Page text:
“Clearly, the wording of the Rule states that notice of appeal must be filed within 42 days ‘after a judgment’ has been entered in a case. There is nothing from which to appeal until a ruling has been entered in a case. When Miles filed his notice of appeal there was no judgment entered on the Rule 32 petition.
“Here, the ‘standing notice of appeal’ filed prior to the entry of judgment was not effective to invoke the jurisdiction of this Court. No written notice of appeal was filed after the entry of judgment; therefore, this Court has no jurisdiction to consider this appeal. Barfield v. State, 703 So.2d 1011 (Ala.Crim.App.1997).”
Because the State filed its notice of appeal in the circuit court on May 2, 2005, before the circuit court entered its order on May 5, 2005, that notice was premature and was not effective to invoke the jurisdiction of this court.1 Also, the State did not later file a notice of appeal in the circuit court after the circuit court entered its order granting the appellee's “Motion to Dismiss Count I of Indictment.” Therefore, the State did not file an effective notice of appeal in the circuit court. Because the State did not file an effective notice of appeal both in this court and in the circuit court, this court does not have jurisdiction to consider this appeal. See Moore, supra. Accordingly, we dismiss this appeal.
OPINION OF SEPTEMBER 30, 2005, WITHDRAWN; OPINION SUBSTITUTED; APPEAL DISMISSED; APPLICATION FOR REHEARING OVERRULED.
Although I concurred in this Court's original opinion in this case issued on September 30, 2005, I was troubled by our holding in that opinion. After careful consideration of the State's application for rehearing and the accompanying brief, I must respectfully dissent from the denial of rehearing and from the Court's substituted opinion.
The majority concludes that the State's appeal is due to be dismissed because the State failed to file a notice of appeal with the circuit court following the entry of the court's written order on May 5, 2005, dismissing Count I of Wilson's indictment. The rationale for this holding is that the State's notice of appeal filed in the circuit court on May 2, 2005, was premature because it was filed before the circuit court entered its written order dismissing Count I of Wilson's indictment.
Upon further consideration of Rule 4, Ala.R.App.P., I believe subsection (a)(4), which applies to all appeals, governs the instant situation. Rule 4(a)(4) provides:
“A notice of appeal filed after the announcement of a decision or order but before the entry of the judgment or order shall be treated as filed after the entry and on the day thereof.”
Contained in the record before this Court is the State's notice of appeal, which states:
“Notice is hereby given that the State of Alabama appeals to the Alabama Court of Criminal Appeals from the pre-trial order of the Circuit Court of the Eighth Judicial Circuit entered in this action on the 2nd day of May 2005.”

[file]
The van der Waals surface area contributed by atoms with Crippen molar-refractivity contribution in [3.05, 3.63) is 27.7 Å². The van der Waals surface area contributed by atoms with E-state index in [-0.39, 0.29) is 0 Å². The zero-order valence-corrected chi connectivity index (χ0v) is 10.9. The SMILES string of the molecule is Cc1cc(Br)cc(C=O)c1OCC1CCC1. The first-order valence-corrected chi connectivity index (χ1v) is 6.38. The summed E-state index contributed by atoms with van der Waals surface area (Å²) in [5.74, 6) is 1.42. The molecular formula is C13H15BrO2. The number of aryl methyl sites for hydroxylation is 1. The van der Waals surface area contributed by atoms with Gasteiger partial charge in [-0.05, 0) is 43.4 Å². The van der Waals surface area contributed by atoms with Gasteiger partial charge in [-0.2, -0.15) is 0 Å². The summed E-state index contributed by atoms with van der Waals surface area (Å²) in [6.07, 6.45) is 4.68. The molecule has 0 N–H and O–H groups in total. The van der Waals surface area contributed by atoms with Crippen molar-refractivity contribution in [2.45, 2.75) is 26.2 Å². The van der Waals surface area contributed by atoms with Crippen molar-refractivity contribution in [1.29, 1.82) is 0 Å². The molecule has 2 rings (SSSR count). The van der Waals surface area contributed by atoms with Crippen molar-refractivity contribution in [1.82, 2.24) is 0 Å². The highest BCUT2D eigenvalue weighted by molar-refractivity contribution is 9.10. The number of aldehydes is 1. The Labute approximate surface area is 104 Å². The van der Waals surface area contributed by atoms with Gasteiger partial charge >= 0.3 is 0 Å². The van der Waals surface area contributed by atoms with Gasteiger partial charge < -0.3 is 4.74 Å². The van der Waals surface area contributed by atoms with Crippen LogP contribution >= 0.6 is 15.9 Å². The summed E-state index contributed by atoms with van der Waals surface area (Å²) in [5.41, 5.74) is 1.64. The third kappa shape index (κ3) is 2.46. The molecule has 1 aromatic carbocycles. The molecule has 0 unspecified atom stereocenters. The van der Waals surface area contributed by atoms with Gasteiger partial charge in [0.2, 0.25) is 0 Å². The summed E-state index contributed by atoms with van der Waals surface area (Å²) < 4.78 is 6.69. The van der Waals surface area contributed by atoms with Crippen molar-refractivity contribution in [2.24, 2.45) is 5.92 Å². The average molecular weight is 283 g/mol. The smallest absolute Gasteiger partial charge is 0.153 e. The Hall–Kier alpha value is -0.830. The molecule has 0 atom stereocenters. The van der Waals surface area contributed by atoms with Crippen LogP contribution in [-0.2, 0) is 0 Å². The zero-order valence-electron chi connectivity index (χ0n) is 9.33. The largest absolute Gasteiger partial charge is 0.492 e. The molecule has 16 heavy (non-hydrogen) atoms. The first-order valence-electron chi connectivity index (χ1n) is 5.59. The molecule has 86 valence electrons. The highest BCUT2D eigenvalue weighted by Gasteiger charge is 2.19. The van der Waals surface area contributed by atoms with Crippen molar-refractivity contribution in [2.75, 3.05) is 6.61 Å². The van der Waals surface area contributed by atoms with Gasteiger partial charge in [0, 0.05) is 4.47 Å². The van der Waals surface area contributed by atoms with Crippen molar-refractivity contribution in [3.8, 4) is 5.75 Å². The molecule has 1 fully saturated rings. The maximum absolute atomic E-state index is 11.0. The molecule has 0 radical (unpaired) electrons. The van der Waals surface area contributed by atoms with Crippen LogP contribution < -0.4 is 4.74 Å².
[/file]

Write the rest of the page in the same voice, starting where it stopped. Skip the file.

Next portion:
(C. 52.) Thus, contrary to the majority's conclusion, the record does suggest that some type of hearing was, in fact, held on May 2, 2005, and that a ruling was issued on that date. The circuit court's subsequent order, entered on October 6, 2005, confirms this fact. In my opinion, the State did what is required by the Alabama Rules of Appellate Procedure in order to perfect an appeal. Accordingly, I would grant the State's application for rehearing and address the merits of the State's claim.
1. In his “Motion to Supplement the Record,” the appellee alleges that, on May 2, 2005, the trial court held a hearing on his motion to dismiss and stated from the bench that Count I of the indictment was due to be dismissed. However, the record does not include any indication that a hearing was, in fact, held on that date and that a ruling was issued on that date.On October 6, 2005, after we issued our original opinion on September 30, 2005, the circuit court entered a “Nunc Pro Tunc Order,” stating that, on May 2, 2005, it conducted a hearing on the appellee's “Motion to Dismiss Count I of Indictment”; that, at the close of the parties' arguments, it stated that Count I of the indictment was due to be dismissed; and that it “confirmed its ruling by the entry of a written Order dated May 4, 2005.” The circuit court's order was, in essence, an untimely attempt to supplement the record. See Rule 10(g), Ala. R.App. P. Moreover, at the time the circuit court entered its order, this court had jurisdiction over the case. Therefore, the circuit court did not have jurisdiction to enter such an order, and its October 6, 2005, order was void. Accordingly, we strike the circuit court's October 6, 2005, order.Also, on October 7, 2005, the State filed, in the circuit court, a motion to supplement the record with the circuit court's October 6, 2005, “Nunc Pro Tunc Order.” However, Rule 10(g), Ala. R.App. P., provides that a motion to supplement the record must be filed “within 14 days (2 weeks) after the date shown on the copy of the certificate of completion of the record on appeal.” In this case, the certificate of completion was dated May 13, 2005. Therefore, the State's motion to supplement the record was not timely filed pursuant to Rule 10(g), Ala. R.App. P.For these reasons, the record that is properly before this court does not indicate that the circuit court had entered an order granting the appellee's “Motion to Dismiss Count I of Indictment” before May 5, 2005. Although the result may appear to be harsh, this court is bound by the dates that are reflected in the record that is properly before us.
McMILLAN, P.J., and SHAW, J., concur; WISE, J., dissents, with opinion, which COBB, J., joins.